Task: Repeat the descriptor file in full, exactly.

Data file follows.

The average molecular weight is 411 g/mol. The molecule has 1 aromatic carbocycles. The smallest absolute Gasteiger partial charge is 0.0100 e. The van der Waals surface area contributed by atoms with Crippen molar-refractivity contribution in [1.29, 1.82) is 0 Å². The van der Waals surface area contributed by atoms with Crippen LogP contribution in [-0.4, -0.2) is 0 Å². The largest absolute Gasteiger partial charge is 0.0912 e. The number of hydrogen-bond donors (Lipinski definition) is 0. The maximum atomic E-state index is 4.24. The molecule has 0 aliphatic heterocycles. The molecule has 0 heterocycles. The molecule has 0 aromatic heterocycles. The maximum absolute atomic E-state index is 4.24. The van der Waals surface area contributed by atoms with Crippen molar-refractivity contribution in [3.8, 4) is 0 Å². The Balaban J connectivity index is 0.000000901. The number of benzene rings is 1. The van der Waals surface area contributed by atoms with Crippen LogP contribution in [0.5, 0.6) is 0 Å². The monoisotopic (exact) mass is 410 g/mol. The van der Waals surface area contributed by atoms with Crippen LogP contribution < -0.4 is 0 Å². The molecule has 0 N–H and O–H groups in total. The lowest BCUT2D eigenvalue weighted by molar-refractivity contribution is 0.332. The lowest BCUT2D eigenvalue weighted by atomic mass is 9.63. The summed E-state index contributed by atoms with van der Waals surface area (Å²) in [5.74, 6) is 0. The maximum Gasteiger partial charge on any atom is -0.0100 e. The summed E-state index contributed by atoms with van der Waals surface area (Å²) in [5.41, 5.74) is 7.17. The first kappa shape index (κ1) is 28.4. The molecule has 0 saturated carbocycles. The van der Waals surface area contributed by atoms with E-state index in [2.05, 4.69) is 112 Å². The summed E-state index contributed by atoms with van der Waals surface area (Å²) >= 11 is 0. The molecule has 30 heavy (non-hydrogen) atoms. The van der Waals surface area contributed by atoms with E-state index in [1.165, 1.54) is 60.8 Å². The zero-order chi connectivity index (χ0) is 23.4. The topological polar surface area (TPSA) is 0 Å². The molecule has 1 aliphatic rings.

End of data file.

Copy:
The average molecular weight is 411 g/mol. The molecule has 1 aromatic carbocycles. The smallest absolute Gasteiger partial charge is 0.0100 e. The van der Waals surface area contributed by atoms with Crippen molar-refractivity contribution in [1.29, 1.82) is 0 Å². The van der Waals surface area contributed by atoms with Crippen LogP contribution in [-0.4, -0.2) is 0 Å². The largest absolute Gasteiger partial charge is 0.0912 e. The number of hydrogen-bond donors (Lipinski definition) is 0. The maximum atomic E-state index is 4.24. The molecule has 0 aliphatic heterocycles. The molecule has 0 heterocycles. The molecule has 0 aromatic heterocycles. The maximum absolute atomic E-state index is 4.24. The van der Waals surface area contributed by atoms with Crippen molar-refractivity contribution in [3.8, 4) is 0 Å². The Balaban J connectivity index is 0.000000901. The number of benzene rings is 1. The van der Waals surface area contributed by atoms with Crippen LogP contribution in [0.5, 0.6) is 0 Å². The monoisotopic (exact) mass is 410 g/mol. The van der Waals surface area contributed by atoms with Crippen LogP contribution < -0.4 is 0 Å². The molecule has 0 N–H and O–H groups in total. The lowest BCUT2D eigenvalue weighted by molar-refractivity contribution is 0.332. The lowest BCUT2D eigenvalue weighted by atomic mass is 9.63. The summed E-state index contributed by atoms with van der Waals surface area (Å²) in [5.74, 6) is 0. The maximum Gasteiger partial charge on any atom is -0.0100 e. The summed E-state index contributed by atoms with van der Waals surface area (Å²) in [5.41, 5.74) is 7.17. The first kappa shape index (κ1) is 28.4. The molecule has 0 saturated carbocycles. The van der Waals surface area contributed by atoms with E-state index in [2.05, 4.69) is 112 Å². The summed E-state index contributed by atoms with van der Waals surface area (Å²) >= 11 is 0. The molecule has 30 heavy (non-hydrogen) atoms. The van der Waals surface area contributed by atoms with E-state index in [1.165, 1.54) is 60.8 Å². The zero-order chi connectivity index (χ0) is 23.4. The topological polar surface area (TPSA) is 0 Å². The molecule has 1 aliphatic rings.